Mann, M. E., Fuentes, J.D., and S. Rutherford, 2012. Underestimation of volcanic cooling

in tree-ring-based reconstructions of hemispheric temperatures, Nature Geoscience,

5, 202-205.

Tingley, M. P., Stine, A.R., and P. Huybers, 2014. Temperature reconstrictions from tree-ring densities overestimate volcanic cooling. Geophysical Research Letters, doi:10.1002/2014GL061268.

Global Science Report is a weekly feature from the Center for the Study of Science, where we highlight one or two important new items in the scientific literature or the popular media. For broader and more technical perspectives, consult our monthly “Current Wisdom.”

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October 10, 2014 4:20 am

Is there anything about climate science when compared to reality that MM and the rest have got right?

Reply to  NeilC
October 10, 2014 7:58 am

Yes. The earth does in fact have a climate. After that it seems the answer is no.

Reply to  NeilC
October 10, 2014 11:16 am

Hello NeilC
“Is there anything about climate science when compared to reality that MM and the rest have got right?”
The short answer to your above question by some one like me it will be:
When compared to reality, what you call a climate science of MM and the rest does not really exist in the terms of what could be a real climate science.
The so called Climate science of MM and the rest is a very biased one by the point of scientific evaluation when reality considered…..a “science” treading far beyond the accepted Scientific method to a point that MM itself becomes just a mediocre fraudster. When it comes to the “MM and the rest have got something right with their science [warming “science” about climate] when compared to reality”, my take is that while the rest have got something right the MM as far as I can tell has got nothing at all right and he not able to see the “rest” playing [using] him as a kicking ball in the AGW issue for some more extra noise.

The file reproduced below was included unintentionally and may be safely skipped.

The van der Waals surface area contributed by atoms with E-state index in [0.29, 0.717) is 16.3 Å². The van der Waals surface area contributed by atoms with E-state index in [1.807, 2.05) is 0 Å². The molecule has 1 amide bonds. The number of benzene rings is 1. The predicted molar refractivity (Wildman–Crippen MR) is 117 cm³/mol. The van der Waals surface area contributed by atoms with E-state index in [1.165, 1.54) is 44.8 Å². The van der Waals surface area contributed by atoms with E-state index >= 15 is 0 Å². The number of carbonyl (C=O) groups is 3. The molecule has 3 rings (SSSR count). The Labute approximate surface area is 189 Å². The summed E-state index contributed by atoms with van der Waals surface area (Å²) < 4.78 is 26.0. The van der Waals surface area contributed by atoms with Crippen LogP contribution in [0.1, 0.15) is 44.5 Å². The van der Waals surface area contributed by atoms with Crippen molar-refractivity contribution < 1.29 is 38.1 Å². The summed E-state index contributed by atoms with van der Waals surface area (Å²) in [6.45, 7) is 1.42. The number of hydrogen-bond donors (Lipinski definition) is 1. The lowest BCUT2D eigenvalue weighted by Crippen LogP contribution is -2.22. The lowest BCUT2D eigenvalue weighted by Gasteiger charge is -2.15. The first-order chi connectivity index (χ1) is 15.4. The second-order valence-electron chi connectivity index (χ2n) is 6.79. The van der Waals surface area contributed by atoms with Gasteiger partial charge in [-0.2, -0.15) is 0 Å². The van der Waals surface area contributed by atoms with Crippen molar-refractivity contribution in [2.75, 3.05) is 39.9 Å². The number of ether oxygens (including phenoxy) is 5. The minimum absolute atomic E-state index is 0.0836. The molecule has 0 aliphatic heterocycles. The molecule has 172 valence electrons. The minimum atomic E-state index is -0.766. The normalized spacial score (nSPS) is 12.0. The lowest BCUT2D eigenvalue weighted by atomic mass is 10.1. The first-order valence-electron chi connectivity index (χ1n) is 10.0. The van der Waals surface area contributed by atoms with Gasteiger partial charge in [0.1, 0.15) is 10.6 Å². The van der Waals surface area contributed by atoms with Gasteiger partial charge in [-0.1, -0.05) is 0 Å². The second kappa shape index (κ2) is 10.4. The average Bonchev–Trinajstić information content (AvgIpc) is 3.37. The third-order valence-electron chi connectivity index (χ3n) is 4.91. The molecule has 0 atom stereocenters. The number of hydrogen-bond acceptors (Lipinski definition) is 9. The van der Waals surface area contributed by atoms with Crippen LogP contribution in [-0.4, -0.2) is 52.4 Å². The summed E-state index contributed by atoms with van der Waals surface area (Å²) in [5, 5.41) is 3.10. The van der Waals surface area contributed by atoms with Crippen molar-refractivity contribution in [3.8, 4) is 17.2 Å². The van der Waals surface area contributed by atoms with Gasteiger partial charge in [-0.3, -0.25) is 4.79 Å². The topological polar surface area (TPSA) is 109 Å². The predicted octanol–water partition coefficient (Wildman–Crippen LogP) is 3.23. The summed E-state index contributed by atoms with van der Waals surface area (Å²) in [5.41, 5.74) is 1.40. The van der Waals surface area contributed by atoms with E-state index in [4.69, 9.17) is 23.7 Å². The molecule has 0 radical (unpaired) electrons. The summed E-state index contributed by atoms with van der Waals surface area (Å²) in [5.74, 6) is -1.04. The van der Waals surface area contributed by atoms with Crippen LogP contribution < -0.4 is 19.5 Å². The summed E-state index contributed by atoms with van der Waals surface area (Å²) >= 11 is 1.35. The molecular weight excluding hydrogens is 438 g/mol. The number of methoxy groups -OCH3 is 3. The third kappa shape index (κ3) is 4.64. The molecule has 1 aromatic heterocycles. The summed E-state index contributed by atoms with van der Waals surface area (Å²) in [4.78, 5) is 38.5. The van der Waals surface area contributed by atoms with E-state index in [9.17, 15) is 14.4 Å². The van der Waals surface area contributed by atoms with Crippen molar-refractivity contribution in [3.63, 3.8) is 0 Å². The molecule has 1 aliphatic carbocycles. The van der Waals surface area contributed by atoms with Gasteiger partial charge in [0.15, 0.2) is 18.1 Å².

Really sorry if that hurts someones feelings, but is my plain explanaition of my view point in the case of MM,….. CAN’T PUT IT ANY OTHERWAY, the guy has left no much room there with his actions and behavior.
Now in a longer manner of answering, I do have to explain the above view point of mine and probably having a better answer to your question, but only if you still interested in getting further with my answer to your question.

Reply to  whiten
October 10, 2014 11:55 pm

Mann’s wallet and life is based on him supporting the UNFCCC. There is nothing more to say.

October 10, 2014 4:36 am

Reply to  Admad
October 10, 2014 4:37 am

Mods, many apologies, wring link!

October 10, 2014 4:47 am

Anthony, should you put a link to Steyn in humor and satire or political climate. Sorry if there is one there and I missed it. It would be appropriate for any one interested in tree rings, circuses etc

Stephen Richards
October 10, 2014 5:08 am

Oh you mean that treemometers are not treemometers. Well, well, who’d a thunk it.

Reply to  Stephen Richards
October 10, 2014 8:29 am
October 10, 2014 5:11 am

Fix the template it has been screwed up for months!!

October 10, 2014 5:16 am

Looks like Tingley is running rings around Mann.

October 10, 2014 5:17 am

To quote some climate scientist or the other, “We can’t find Mikey Mann’s intelligence and it is a travesty that we can not.”

parochial old windbag
October 10, 2014 5:57 am

The science is so settled.

Owen in GA
October 10, 2014 6:00 am

I don’t usually go in for text corrections, but there are two instances I have to ask about:

… a paper led by Penn State’s Martin Tingley that examined how the temperature response from volcanic inferred from tree-rings compared with that of observations. Tinsley’s team concluded …

One scientist named Tingley, right?

Tingley, M. P., Stine, A.R., and P. Huybers, 2014. Temperature reconstrictions from tree-ring densities overestimate volcanic cooling. Geophysical Research Letters, doi:10.1002/2014GL061268.

Did the article really misspell reconstructions as reconstrictions in the title? (I have misspelled a title before on a poster presentation, but that was in high school on a hand-lettered poster – embarrassing as could be.)

Reply to  Owen in GA
October 10, 2014 8:40 am

Nothing is more irritating than people who brag about how good spellers they are, as if it some major accomplishment, and not a trivial use of memory.

Reply to  Tom Trevor
October 10, 2014 9:26 am

Baad spelarz uv tha werld, younyte!

Will Nelson
Reply to  Tom Trevor
October 10, 2014 10:58 am